Context: Rwanda is the most densely populated country in Africa, with substantial annual population growth. The current government seeks new policies for family limitation as a way to facilitate more sustainable development.
Methods: Data from the 2005 Rwanda Demographic and Health Survey were used for a two-step analysis; binary logistic regression was used to identify factors associated with desiring to stop childbearing and having unmet need.
Results: Eighty-seven percent of women aged 15-49 approve of family planning, but only 64% believe that their partner approves of it. There is a high level of unmet need for family limitation; 58% of women who want to stop childbearing do not use modern contraceptives. Demand was lower among women who did not approve of family planning, those who did not know their partner's attitude toward family planning and those who had discussed family planning with their partner fewer than three times. Unmet need was higher among women who did not approve of family planning, those who believed their partner did not approve of family planning or who did not know his attitude, and those who had never discussed family planning with their partner or had done so only once or twice.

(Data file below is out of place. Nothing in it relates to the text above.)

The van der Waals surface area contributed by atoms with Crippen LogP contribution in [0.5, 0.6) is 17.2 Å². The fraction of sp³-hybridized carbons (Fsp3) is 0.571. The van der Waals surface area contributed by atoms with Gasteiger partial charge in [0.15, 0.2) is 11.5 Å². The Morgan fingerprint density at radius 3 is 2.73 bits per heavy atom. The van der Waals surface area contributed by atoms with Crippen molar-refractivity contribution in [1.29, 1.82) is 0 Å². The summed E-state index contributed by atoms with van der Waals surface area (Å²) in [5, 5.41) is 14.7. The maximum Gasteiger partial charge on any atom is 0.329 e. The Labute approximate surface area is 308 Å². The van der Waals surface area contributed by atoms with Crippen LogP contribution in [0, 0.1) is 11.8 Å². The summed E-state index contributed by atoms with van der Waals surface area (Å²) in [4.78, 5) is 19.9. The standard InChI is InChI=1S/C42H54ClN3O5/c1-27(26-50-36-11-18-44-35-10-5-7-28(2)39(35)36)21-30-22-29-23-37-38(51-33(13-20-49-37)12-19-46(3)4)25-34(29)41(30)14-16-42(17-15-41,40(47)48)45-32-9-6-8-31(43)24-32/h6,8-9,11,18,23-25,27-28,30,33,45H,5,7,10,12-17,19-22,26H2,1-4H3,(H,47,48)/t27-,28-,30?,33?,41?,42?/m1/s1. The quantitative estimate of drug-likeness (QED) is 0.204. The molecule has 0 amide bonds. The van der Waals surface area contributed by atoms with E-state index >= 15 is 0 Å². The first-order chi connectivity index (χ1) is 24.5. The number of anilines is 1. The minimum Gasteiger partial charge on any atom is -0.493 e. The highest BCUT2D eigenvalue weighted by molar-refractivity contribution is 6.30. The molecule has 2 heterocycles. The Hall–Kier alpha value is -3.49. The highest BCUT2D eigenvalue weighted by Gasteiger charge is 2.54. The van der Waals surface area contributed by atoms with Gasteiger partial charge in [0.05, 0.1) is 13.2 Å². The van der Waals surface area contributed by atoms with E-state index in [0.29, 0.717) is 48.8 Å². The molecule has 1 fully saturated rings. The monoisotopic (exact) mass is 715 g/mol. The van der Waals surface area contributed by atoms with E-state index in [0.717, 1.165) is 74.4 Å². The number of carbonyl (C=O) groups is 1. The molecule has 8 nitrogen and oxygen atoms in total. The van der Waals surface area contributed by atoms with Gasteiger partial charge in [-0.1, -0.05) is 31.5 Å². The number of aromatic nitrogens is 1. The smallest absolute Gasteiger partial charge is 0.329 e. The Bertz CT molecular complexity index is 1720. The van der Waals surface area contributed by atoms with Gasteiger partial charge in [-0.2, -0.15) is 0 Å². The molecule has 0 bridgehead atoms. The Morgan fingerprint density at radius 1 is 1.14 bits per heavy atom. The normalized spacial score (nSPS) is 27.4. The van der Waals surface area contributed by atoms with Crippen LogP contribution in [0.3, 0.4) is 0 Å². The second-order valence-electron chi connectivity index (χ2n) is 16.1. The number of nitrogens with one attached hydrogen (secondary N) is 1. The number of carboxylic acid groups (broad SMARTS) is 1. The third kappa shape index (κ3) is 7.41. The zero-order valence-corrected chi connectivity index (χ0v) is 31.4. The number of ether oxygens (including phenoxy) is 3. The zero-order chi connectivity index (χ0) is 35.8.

Conclusions: Negative attitudes toward family planning and failing structures of provision are the dominant constraints on the use of modern contraceptives in Rwanda. Community-based family planning services could greatly expand access, especially in underserved provinces.